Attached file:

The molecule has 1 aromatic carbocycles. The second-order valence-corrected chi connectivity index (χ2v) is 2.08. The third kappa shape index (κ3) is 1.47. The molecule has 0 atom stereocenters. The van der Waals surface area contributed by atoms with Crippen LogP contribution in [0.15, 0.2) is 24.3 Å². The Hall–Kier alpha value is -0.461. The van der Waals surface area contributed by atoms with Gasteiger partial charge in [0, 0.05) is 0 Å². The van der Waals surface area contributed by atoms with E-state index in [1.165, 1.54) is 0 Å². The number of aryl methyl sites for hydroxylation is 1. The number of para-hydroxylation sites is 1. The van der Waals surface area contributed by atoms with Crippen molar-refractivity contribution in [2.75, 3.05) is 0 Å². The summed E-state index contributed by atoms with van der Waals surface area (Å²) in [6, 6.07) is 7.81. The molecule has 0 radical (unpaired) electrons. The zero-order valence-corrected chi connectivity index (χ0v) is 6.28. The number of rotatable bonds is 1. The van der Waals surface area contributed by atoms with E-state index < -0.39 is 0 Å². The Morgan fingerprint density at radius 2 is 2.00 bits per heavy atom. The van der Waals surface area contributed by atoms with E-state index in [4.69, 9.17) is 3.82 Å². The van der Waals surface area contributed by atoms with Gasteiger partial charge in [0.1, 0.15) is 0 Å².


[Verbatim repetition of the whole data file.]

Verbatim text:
The molecule has 1 aromatic carbocycles. The second-order valence-corrected chi connectivity index (χ2v) is 2.08. The third kappa shape index (κ3) is 1.47. The molecule has 0 atom stereocenters. The van der Waals surface area contributed by atoms with Crippen LogP contribution in [0.15, 0.2) is 24.3 Å². The Hall–Kier alpha value is -0.461. The van der Waals surface area contributed by atoms with Gasteiger partial charge in [0, 0.05) is 0 Å². The van der Waals surface area contributed by atoms with E-state index in [1.165, 1.54) is 0 Å². The number of aryl methyl sites for hydroxylation is 1. The number of para-hydroxylation sites is 1. The van der Waals surface area contributed by atoms with Crippen molar-refractivity contribution in [2.75, 3.05) is 0 Å². The summed E-state index contributed by atoms with van der Waals surface area (Å²) in [6, 6.07) is 7.81. The molecule has 0 radical (unpaired) electrons. The zero-order valence-corrected chi connectivity index (χ0v) is 6.28. The number of rotatable bonds is 1. The van der Waals surface area contributed by atoms with E-state index < -0.39 is 0 Å². The Morgan fingerprint density at radius 2 is 2.00 bits per heavy atom. The van der Waals surface area contributed by atoms with E-state index in [4.69, 9.17) is 3.82 Å². The van der Waals surface area contributed by atoms with Gasteiger partial charge in [0.1, 0.15) is 0 Å².